Neo Walrasians/Chicago school Neo-Classicals/New Classicals do not understand “subjective value theory”?? Despite the fact they subscribe to the marginal utility theory?

Neo-Classicals “similar to Keynesians”? When New Classicals reject both fiscal and monetary policy as ineffective?

As for FRB, Rothbard was quite adamant throughout his work that was allegedly inherently fraudulent, – again despite what you say.

Keynes also subscribed to marginal utility. He was even proven wrong that the marginal efficiency of capital was the rate of interest by Mises. Simply because the intelligentsia of time, and most specifically the state itself, desired to use Keynes’ tools to strengthen its powers, does not mean Mises was ever proven wrong. Keynes was just able to provide a groundwork of statist economic theory the state could use to monopolize in schools and spread its empire and prowess. I suggest you read further young coercive fool. This mistake by Keynes was revealed by Rothbard in a footnote of MES:

“In the reams of commentary on J.M. Keynes’ General Theory, no one has noticed the very revealing passage in which Keynes criticizes Mises’ discussion of this point. Keynes asserted that Mises’ “peculiar” new theory of interest “confused” the “marginal efficiency of capital” (the net rate of return on an investment) with the rate of interest. The point is that the “marginal efficiency of capital” is indeed the rate of interest! It is a price on the time market. It was precisely this “natural” rate, rather than the loan rate, that had been a central problem of interest theory for many years. The essentials of this doctrine were set forth by Böhm-Bawerk in Capital and Interest and should therefore not have been surprising to Keynes. See John Maynard Keynes, The General Theory of Employment, Interest and Money (New York: Harcourt, Brace & Co., 1936), pp. 192–93. It is precisely this preoccupation with the relatively unimportant problems of the loan market that constitutes one of the greatest defects of the Keynesian theory of interest.” – Rothbard, Man, Economy and State with Power and Market, Footnote 5, Chapter 6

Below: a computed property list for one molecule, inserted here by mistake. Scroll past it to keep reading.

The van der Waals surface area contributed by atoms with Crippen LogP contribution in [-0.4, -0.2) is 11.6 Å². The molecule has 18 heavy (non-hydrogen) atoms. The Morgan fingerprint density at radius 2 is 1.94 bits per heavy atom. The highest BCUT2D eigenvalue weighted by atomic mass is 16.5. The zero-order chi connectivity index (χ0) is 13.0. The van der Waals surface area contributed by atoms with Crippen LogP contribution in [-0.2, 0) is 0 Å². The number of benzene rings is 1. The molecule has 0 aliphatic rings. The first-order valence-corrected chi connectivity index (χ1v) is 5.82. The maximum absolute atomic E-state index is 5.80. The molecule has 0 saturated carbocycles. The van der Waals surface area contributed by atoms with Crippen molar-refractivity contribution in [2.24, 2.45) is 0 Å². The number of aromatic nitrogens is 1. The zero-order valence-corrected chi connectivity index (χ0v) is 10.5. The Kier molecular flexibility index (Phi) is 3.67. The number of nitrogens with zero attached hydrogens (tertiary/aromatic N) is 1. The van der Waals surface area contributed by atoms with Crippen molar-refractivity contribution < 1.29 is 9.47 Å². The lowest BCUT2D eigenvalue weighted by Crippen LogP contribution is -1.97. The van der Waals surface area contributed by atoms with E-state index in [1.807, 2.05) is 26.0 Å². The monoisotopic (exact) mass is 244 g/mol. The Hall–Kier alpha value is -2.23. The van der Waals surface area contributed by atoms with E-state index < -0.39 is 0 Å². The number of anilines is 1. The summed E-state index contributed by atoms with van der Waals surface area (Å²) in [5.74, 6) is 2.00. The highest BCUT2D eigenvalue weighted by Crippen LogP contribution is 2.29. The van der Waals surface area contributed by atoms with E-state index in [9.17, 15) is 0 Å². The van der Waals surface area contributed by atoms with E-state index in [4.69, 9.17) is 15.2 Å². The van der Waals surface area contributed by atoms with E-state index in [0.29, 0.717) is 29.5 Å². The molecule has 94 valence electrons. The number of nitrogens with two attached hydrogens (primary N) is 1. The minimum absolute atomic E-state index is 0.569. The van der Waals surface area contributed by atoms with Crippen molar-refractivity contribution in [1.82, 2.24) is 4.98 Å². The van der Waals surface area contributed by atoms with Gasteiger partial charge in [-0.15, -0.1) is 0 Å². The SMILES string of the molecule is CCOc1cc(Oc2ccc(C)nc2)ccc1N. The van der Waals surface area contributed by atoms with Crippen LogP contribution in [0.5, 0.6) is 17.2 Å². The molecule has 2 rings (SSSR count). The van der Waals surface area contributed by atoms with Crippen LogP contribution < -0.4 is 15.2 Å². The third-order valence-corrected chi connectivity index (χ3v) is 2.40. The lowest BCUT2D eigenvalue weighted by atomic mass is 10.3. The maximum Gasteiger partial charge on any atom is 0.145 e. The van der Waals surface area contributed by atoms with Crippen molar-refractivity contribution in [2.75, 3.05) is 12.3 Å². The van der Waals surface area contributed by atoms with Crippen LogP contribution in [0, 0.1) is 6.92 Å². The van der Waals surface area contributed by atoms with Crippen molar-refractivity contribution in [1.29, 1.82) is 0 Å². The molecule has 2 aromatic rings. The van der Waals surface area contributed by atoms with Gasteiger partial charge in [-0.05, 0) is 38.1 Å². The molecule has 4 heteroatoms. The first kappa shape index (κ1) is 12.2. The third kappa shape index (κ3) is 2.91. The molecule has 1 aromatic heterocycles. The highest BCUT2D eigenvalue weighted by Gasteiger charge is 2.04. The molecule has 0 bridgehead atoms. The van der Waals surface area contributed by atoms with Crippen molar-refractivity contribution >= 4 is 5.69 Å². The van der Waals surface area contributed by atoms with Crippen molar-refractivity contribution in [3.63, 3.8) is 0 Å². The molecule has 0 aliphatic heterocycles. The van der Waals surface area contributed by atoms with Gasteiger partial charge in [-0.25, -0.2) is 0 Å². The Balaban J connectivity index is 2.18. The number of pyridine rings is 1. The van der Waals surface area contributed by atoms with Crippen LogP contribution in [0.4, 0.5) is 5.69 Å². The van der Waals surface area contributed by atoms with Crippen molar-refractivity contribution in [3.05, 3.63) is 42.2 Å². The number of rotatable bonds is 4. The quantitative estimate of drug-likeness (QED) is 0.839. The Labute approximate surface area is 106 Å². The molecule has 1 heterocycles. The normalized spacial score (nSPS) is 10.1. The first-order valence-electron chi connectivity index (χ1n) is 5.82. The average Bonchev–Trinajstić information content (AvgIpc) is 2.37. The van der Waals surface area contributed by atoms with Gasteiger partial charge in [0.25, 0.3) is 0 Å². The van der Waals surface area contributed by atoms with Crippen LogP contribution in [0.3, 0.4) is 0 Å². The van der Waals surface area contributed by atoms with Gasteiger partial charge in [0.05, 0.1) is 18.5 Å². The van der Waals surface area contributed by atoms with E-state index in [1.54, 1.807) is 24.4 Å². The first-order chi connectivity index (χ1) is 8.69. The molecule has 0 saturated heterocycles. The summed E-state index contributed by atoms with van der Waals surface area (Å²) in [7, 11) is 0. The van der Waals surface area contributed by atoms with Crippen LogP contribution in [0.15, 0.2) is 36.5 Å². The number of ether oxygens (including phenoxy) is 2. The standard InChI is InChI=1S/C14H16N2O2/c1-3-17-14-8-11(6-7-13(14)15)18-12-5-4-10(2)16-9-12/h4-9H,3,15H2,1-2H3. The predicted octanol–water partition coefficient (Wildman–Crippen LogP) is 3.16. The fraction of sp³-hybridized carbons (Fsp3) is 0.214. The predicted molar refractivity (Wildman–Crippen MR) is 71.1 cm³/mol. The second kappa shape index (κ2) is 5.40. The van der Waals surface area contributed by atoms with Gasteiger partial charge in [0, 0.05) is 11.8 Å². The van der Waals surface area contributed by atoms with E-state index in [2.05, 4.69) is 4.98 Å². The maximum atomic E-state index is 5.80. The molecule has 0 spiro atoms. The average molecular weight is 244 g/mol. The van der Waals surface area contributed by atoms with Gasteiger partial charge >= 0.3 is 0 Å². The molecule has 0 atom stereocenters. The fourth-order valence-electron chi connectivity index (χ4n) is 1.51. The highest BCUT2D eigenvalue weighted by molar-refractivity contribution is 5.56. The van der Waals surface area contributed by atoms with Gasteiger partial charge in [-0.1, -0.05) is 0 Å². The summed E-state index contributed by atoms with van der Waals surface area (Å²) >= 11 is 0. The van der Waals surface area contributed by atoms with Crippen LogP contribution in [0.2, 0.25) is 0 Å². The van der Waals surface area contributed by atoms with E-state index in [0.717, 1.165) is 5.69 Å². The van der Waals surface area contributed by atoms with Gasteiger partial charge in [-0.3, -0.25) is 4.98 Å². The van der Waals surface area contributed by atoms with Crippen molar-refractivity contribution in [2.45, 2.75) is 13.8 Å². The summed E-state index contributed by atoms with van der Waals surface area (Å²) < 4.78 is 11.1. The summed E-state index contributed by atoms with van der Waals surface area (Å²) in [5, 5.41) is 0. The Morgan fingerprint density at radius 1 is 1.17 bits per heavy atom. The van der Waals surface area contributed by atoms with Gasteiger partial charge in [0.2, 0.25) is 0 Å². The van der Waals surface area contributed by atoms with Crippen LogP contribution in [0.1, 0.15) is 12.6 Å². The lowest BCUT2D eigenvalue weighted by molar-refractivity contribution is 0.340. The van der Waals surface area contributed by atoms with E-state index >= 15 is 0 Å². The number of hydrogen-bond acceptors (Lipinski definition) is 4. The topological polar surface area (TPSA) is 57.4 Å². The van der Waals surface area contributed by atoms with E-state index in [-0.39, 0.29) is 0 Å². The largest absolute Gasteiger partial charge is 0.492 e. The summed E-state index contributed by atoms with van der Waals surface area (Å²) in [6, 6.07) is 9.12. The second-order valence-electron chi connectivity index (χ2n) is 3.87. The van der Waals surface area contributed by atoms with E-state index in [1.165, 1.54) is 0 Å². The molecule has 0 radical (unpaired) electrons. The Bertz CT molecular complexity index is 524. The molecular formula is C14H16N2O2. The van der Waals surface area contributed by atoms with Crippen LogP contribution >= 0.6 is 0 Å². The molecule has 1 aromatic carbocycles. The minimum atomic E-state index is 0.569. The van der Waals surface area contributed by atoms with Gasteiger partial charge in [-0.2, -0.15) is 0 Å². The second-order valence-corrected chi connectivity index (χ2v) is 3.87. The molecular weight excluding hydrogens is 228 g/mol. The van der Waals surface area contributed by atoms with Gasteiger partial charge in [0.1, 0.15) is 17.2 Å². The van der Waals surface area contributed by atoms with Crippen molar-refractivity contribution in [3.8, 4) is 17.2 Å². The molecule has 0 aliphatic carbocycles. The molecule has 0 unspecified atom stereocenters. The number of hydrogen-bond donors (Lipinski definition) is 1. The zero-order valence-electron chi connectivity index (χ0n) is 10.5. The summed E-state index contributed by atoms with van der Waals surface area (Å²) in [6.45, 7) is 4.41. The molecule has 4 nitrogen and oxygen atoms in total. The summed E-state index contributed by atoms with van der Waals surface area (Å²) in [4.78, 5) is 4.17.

• successfulbuild says:

You want to ban fractional reserve banking and yet you say others advocate coercion. Typical right-wing moron who has never done anything but troll

Second of all, isn’t it debated whether or not keyenes was a subjectivist? I haven’t heard a clear argument either way.

Read again meathead. I responded to Lord Keynes earlier that Rothbard did not advocate banning FRB, he simply understood that the soundest form of banking was 100% reserves. And as accurate Austrians one must respect the fact of quelling business cycles. Thus 100% reserves stands far superior.